Pay no taxes? Never file again?

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New York Gov. George Pataki signed into law a tax cap on diesel and gas purchases that will limit sales tax to 8 cents whenever the price of fuel is at least $2 per gallon. Pataki also proposed eliminating the sales tax on renewable fuels, a property tax credit for installing renewable fuel pumps, and a plan for the state Thruway’s travel plazas to add fuel pumps for biodiesel, ethanol and compressed natural gas.

Federal Trade Commission said that its investigation into post-Hurricane Katrina gas prices revealed no illegal market manipulation. In a report mandated by Congress, FTC analyzed financial data for 30 refiners, 23 wholesalers and 24 single-location retailers. It found seven refiners, two wholesalers and six retailers had higher average gasoline prices in September 2005 compared to August, but the higher prices were not attributable to higher costs or to national or international market trends. Factors such as regional market trends explained the pricing in nearly all the cases, the FTC reported.

Internal Revenue Service, citing especially businesses that hired additional workers following recent natural disasters, has reminded businesses of their obligation to classify workers properly as either employees or independent contractors. The agency last month issued a fact sheet to help in classification. For a copy, visit this site and search FS-2006-21.

Fleet One named John Frankenfield senior vice president as well as president of its Fleet One Factoring unit. Frankenfield will focus on business development and strategic alliances to expand Fleet One Factoring’s customer base, and its programs and services designed exclusively for the transportation industry.

Every few months, one of my clients brings me a letter, e-mail or website printout that claims that he is a fool for paying taxes or filing tax returns. Often, this happens as the individual’s tax bill rises and more and more income is reported over the years. Or maybe he read a crusader article railing against evil rich folks or big corporations and their tax-avoidance schemes.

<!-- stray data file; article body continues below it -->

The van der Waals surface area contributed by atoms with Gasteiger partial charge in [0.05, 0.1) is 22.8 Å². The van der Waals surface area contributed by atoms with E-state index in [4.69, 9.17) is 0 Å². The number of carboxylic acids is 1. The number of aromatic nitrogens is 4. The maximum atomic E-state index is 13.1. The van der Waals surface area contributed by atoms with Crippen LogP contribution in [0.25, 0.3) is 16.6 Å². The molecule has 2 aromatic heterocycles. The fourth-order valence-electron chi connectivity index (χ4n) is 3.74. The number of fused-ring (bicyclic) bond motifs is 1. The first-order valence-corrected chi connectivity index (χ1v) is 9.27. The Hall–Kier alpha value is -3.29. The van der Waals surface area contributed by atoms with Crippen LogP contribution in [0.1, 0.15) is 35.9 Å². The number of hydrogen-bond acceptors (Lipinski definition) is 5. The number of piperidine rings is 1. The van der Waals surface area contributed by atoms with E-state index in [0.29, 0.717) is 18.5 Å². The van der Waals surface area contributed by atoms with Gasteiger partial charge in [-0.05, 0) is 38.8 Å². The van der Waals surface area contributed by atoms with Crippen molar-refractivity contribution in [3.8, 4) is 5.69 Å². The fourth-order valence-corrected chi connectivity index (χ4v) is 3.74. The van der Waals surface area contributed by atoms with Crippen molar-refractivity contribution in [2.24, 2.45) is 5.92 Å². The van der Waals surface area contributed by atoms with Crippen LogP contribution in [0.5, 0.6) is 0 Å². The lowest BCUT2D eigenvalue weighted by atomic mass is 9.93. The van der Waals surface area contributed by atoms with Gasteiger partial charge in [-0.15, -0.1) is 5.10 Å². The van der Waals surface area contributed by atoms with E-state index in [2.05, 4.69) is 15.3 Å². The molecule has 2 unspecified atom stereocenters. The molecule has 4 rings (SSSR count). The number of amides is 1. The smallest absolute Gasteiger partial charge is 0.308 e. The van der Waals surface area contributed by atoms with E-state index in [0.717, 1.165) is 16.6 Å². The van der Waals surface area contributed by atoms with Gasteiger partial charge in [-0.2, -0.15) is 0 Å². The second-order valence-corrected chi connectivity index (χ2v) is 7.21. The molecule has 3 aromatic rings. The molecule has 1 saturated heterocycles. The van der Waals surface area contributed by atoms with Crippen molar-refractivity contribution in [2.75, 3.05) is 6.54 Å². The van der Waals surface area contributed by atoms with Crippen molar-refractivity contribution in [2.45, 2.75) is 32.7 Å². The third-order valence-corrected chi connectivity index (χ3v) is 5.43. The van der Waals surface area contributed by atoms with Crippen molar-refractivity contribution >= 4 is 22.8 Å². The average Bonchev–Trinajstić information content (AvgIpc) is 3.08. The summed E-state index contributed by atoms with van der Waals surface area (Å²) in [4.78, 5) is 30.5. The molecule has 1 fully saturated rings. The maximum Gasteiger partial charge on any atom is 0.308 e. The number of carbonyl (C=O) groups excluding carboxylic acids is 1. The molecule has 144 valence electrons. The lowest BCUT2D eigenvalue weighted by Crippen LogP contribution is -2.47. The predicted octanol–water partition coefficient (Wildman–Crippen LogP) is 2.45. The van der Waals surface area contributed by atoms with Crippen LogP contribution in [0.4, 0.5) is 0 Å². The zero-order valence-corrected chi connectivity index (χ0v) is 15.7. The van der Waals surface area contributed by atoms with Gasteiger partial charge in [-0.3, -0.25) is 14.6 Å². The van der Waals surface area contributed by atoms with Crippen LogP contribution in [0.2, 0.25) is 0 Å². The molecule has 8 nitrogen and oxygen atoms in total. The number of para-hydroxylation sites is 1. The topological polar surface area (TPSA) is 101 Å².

Sure, people are sick and tired of paying taxes. The bars and Internet are filled with folks bragging about their schemes, and after someone endures a painful filing year, it can be mighty tempting to tell the IRS to “Take this return and shove it!” Nevertheless, I urge them not to get drawn in by these arguments, and for Pete’s sake, don’t pay people for “secret information” on this stuff.

In March 2006, the IRS updated the long list of such arguments and cited its responses, with relevant law and court cases backing up each one. The 66-page online document describes and rebuts each scheme for not having to file or pay U.S. taxes. While 66 pages may sound lengthy, consider the actual tax code is a bit more complex at tens of thousands of pages.

The official IRS position from ” ‘Dirty Dozen’ Tax Scams for 2006″ states that “Promoters have been known to make the following outlandish claims: the Sixteenth Amendment concerning congressional power to lay and collect income taxes was never ratified; wages are not income; filing a return and paying taxes are merely voluntary; and being required to file Form 1040 violates the Fifth Amendment right against self-incrimination or the Fourth Amendment right to privacy. Don’t believe these or other similar claims. These arguments are false and have been thrown out of court.”